Jack Handey in The New Yorker:
No one is really sure how old Jack was, but some think he may have been born as long ago as the twentieth century. He passed away after a long, courageous battle with honky-tonkin’ and alley-cattin’.
Even though Jack was incredibly old, he was amazingly healthy right up to the end. He attributed this to performing his funny cowboy dance for friends, relatives, and people waiting for buses. All agreed it was the most hilarious thing they had ever seen, and not at all stupid or annoying.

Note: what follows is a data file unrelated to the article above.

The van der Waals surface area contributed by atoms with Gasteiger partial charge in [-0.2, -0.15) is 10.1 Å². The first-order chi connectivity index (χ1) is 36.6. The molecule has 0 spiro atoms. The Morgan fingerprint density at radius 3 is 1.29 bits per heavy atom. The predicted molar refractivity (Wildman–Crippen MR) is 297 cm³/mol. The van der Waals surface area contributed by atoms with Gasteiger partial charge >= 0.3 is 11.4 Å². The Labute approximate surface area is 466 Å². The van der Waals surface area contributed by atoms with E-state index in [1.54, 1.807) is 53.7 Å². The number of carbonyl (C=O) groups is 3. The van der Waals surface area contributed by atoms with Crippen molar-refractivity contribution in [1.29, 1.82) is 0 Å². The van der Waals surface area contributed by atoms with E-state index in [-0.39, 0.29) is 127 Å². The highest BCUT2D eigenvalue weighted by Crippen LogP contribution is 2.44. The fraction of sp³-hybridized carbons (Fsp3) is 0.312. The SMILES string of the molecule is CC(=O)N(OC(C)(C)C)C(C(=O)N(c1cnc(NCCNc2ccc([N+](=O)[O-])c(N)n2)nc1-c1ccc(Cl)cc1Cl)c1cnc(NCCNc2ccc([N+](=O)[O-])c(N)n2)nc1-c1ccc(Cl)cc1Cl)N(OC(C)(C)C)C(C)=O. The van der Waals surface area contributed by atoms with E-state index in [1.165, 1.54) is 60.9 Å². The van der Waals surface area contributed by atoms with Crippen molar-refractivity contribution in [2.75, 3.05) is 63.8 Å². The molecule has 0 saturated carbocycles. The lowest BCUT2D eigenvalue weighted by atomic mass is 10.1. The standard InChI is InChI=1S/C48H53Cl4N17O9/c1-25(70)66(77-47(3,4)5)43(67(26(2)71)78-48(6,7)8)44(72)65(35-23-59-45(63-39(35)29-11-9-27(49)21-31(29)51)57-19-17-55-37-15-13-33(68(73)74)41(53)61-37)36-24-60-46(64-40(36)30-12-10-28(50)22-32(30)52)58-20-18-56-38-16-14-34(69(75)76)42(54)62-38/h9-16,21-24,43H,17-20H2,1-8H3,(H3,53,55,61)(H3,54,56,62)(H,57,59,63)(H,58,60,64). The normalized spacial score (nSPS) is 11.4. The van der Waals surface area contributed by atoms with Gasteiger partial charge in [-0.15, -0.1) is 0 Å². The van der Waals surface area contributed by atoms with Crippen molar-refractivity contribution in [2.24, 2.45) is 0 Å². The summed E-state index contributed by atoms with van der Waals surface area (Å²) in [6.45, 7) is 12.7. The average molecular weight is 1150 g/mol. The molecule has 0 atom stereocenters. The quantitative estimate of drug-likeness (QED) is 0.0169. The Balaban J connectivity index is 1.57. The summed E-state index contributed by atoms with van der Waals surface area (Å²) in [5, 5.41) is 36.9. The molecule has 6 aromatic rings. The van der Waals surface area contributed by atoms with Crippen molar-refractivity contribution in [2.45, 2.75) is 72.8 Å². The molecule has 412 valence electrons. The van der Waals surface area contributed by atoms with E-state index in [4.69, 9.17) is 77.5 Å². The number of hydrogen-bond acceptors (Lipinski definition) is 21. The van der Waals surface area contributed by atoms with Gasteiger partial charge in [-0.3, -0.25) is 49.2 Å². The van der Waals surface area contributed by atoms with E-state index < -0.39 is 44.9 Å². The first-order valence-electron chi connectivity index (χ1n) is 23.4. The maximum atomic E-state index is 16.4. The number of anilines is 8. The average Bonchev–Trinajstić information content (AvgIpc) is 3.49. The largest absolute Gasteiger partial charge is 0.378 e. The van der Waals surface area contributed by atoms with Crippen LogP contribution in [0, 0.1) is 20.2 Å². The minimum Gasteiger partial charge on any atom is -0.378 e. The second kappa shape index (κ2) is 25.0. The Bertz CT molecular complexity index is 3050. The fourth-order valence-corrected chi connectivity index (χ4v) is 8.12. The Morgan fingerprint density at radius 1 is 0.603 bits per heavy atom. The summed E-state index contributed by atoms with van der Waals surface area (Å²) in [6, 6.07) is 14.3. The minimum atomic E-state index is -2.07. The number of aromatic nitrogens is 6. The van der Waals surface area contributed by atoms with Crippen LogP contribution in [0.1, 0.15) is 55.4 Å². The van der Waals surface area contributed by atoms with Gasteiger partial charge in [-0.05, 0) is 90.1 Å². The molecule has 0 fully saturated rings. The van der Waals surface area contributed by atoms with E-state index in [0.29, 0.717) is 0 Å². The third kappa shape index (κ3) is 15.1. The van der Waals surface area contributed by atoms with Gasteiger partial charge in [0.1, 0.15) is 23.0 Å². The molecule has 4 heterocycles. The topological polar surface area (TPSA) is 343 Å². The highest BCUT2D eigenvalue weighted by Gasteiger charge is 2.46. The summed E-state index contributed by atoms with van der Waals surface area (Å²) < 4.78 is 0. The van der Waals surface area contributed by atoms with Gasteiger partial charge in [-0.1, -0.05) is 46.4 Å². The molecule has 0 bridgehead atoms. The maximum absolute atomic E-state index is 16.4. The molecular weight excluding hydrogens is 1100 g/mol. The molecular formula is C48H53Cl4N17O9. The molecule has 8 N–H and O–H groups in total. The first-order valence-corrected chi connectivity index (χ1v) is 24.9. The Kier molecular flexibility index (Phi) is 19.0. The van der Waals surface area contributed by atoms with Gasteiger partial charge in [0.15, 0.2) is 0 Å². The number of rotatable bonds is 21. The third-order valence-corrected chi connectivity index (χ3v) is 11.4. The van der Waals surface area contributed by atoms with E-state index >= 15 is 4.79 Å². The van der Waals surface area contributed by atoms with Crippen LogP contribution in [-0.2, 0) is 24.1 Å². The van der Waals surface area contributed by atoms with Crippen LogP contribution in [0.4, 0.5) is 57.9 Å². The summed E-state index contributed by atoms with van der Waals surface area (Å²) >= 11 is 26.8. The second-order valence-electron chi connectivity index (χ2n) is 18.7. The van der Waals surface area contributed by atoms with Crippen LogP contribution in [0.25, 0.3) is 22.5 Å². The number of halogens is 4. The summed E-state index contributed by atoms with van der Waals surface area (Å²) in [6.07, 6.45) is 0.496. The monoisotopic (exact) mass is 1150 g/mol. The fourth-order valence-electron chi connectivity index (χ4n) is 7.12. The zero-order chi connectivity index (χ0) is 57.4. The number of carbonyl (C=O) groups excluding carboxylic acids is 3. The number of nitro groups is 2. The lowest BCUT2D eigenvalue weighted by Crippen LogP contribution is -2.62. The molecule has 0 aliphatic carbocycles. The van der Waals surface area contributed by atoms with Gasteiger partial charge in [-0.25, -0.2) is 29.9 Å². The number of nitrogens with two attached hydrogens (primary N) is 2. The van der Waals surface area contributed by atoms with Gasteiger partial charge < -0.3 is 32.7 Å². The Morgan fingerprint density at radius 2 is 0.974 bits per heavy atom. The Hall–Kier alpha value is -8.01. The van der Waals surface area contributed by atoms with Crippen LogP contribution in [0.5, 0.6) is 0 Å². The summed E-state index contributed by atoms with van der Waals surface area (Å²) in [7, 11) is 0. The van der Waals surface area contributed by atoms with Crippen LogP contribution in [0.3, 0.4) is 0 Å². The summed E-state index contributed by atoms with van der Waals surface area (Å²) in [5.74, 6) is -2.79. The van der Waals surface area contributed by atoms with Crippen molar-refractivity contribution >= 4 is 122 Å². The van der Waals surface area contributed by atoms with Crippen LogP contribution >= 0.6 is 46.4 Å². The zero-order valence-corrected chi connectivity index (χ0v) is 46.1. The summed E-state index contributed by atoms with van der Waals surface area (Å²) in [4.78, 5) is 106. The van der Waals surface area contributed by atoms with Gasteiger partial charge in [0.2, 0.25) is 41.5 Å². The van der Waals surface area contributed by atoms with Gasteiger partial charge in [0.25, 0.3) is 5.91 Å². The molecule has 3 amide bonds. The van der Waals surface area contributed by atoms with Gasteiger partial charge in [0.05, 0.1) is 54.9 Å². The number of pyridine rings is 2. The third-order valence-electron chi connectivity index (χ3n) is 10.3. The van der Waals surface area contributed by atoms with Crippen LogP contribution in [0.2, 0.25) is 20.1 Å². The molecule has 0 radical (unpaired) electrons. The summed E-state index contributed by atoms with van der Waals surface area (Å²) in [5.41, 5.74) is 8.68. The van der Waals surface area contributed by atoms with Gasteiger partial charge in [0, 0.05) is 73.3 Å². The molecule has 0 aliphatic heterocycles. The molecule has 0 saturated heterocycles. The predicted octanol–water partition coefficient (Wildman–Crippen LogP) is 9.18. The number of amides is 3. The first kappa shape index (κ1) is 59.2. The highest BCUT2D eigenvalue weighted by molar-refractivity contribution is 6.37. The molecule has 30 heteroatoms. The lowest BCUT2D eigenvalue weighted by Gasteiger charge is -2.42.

Jack’s death has thrown the whole world into mourning, and not in a fakey, sarcastic way. He was admired by people of all ages and stripes, and by all animals, including zebras. Even monsters liked him. He had his playful side and his serious side, but ninety-nine per cent of the time he had his “normal” side.
He started out life as a baby but worked his way up to an adult. But even when he was a full-grown adult he never forgot that he was a baby. His philosophy of life was a simple one. “I’m-a no look-a for trouble, because-a trouble, she’s-a no good,” he would often say, in his beloved fake Italian accent. He was quick with a laugh, but just as quick to point at what he was laughing at. Children loved him, but not in the way his teen-age niece claimed. He was always thinking of ways of helping people, and was wondering how he might do some of those things when he died.